I never weary of sharing this true account and I am compelled to do it yet again here today:

A worldly fellow working in a profession that offered little room for employee sentiment found himself caught in the middle of a job action.

On one side, there were bosses and their underlings demanding that their workers get rid of their union representation.

On the other side were the workers who mostly believed that if they gave up their union protection, they’d be used like slaves by the bosses.

And in the middle, seemingly all alone, was the worldly fellow.

You see, his skin was black and this event was playing out in the midst of an era in which bigotry ruled.

So his individual rights, worries and cares meant very little or nothing at all to most folks on either side of the strife.

The worldly fellow saw reminders of that constantly and no matter how much either side tried to mask the truth, it eventually struck home to him through a voice in his head:

“Hey son, you are all alone in this struggle as usual – nobody’s looking out for you, you’ve got to look out for yourself.”

The inner voice opened the fellow’s eyes which, for all of his life until then, were closed to the word of God.

But he now remembered how he’d attended a church service just to appease a Christian and it turned out to be enjoyable – edifying even.

In fact, he even found himself going back and wanting to go back to more and more worship services.

Now as he felt himself backed up, all alone, against a wall, with all those uplifting memories of the church flashing in his mind, the inner voice slammed home:

“Hey (son) you’ve tried everything else in your life – now try God.”

In the middle of that work day, the fellow dropped everything that he was doing.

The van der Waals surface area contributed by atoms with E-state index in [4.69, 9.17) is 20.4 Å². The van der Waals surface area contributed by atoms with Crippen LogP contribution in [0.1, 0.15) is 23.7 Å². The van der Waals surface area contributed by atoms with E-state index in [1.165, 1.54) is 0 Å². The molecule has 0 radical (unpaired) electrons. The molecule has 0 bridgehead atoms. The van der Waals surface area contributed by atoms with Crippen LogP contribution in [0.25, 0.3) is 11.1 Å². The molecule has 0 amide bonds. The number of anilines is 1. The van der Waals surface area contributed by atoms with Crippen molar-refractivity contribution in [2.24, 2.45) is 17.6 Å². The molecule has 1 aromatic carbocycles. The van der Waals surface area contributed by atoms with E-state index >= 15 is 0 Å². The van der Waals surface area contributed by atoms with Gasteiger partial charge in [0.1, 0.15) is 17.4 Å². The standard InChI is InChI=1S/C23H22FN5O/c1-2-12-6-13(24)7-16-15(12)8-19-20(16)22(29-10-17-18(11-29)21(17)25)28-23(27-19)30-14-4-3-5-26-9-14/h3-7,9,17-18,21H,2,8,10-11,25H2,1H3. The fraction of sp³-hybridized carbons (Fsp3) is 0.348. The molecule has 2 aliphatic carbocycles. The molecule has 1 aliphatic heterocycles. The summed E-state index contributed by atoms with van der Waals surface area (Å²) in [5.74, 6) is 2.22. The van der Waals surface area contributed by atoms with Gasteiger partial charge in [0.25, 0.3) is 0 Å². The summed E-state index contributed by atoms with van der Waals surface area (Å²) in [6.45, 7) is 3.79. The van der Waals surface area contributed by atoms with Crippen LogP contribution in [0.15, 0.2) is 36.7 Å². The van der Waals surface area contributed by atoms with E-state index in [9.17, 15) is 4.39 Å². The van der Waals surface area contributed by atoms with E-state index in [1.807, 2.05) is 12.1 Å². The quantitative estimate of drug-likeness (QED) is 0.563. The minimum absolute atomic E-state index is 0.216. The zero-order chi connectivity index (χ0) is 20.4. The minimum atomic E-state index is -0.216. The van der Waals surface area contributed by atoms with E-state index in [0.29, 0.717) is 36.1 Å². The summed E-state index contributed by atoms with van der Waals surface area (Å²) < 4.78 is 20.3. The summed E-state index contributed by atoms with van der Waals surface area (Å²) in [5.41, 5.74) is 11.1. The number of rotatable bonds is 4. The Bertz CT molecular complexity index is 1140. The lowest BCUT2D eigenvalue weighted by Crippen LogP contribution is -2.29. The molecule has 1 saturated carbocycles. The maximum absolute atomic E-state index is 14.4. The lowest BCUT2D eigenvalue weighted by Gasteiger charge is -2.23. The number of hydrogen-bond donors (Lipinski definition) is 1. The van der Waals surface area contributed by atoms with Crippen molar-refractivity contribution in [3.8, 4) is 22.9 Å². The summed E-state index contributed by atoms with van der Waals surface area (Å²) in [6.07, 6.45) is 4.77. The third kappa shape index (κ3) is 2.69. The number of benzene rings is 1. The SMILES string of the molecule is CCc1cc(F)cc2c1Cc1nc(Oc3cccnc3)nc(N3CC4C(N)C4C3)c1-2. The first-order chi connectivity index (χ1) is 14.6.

He called the Christian and said he thought he needed to be baptized.

Then the next thing he knew, he was at the church building, coming up from the water in the baptistery after affirming his belief that Jesus is the Son of God.

The rise from the water to him too felt like a slow motion scene in a movie, where he could see the individual water drops pop off him.

And with every inch of his rising, he actually felt the sensation of a huge weight being steadily lifted from his shoulders.

“You are saved (old boy). The world can’t hurt you anymore,” the fellow’s inner voice declared.

Tears rolled freely down the fellow’s cheeks as he turned to the preacher who’d just baptized him and he blurted:

“Is this all I had to do, man – is this all I had to do?”

That was 32 years ago and to this day that former worldly fellow remains a most happy Christian who keeps learning, day by day, to love Jesus and lean more and more on the Holy Spirit.

And all of this I know firsthand because, you see, I am that former worldly fellow.

“The Lord is my shepherd; I shall not want” (Ps. 23:1).

Ozzie Roberts